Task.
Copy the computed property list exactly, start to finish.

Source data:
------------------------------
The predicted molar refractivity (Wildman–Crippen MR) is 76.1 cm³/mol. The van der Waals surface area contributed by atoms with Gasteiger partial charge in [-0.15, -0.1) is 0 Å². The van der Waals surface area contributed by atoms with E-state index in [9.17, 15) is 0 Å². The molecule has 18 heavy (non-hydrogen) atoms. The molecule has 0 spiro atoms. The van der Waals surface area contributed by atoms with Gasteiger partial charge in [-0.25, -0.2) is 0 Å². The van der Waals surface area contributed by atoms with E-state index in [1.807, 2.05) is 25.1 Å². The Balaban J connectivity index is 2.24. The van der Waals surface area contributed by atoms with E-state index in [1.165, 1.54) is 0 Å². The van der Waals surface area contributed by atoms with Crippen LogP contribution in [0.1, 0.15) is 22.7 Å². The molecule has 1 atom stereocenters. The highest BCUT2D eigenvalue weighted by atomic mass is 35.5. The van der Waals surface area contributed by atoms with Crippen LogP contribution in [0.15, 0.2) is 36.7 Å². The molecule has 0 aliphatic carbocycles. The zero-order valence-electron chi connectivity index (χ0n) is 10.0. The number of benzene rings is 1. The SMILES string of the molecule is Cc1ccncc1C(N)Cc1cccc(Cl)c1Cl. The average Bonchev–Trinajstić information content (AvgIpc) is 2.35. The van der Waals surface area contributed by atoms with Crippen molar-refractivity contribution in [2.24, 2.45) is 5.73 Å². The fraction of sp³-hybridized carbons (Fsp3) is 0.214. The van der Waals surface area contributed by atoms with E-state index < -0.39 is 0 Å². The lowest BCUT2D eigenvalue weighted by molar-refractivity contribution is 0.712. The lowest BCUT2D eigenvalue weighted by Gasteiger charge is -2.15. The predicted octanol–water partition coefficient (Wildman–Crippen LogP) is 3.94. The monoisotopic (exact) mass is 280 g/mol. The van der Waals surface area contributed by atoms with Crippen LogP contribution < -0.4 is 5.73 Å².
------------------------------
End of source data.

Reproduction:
The predicted molar refractivity (Wildman–Crippen MR) is 76.1 cm³/mol. The van der Waals surface area contributed by atoms with Gasteiger partial charge in [-0.15, -0.1) is 0 Å². The van der Waals surface area contributed by atoms with E-state index in [9.17, 15) is 0 Å². The molecule has 18 heavy (non-hydrogen) atoms. The molecule has 0 spiro atoms. The van der Waals surface area contributed by atoms with Gasteiger partial charge in [-0.25, -0.2) is 0 Å². The van der Waals surface area contributed by atoms with E-state index in [1.807, 2.05) is 25.1 Å². The Balaban J connectivity index is 2.24. The van der Waals surface area contributed by atoms with E-state index in [1.165, 1.54) is 0 Å². The van der Waals surface area contributed by atoms with Crippen LogP contribution in [0.1, 0.15) is 22.7 Å². The molecule has 1 atom stereocenters. The highest BCUT2D eigenvalue weighted by atomic mass is 35.5. The van der Waals surface area contributed by atoms with Crippen LogP contribution in [0.15, 0.2) is 36.7 Å². The molecule has 0 aliphatic carbocycles. The zero-order valence-electron chi connectivity index (χ0n) is 10.0. The number of benzene rings is 1. The SMILES string of the molecule is Cc1ccncc1C(N)Cc1cccc(Cl)c1Cl. The average Bonchev–Trinajstić information content (AvgIpc) is 2.35. The van der Waals surface area contributed by atoms with Crippen molar-refractivity contribution in [2.24, 2.45) is 5.73 Å². The fraction of sp³-hybridized carbons (Fsp3) is 0.214. The van der Waals surface area contributed by atoms with E-state index < -0.39 is 0 Å². The lowest BCUT2D eigenvalue weighted by molar-refractivity contribution is 0.712. The lowest BCUT2D eigenvalue weighted by Gasteiger charge is -2.15. The predicted octanol–water partition coefficient (Wildman–Crippen LogP) is 3.94. The monoisotopic (exact) mass is 280 g/mol. The van der Waals surface area contributed by atoms with Crippen LogP contribution < -0.4 is 5.73 Å².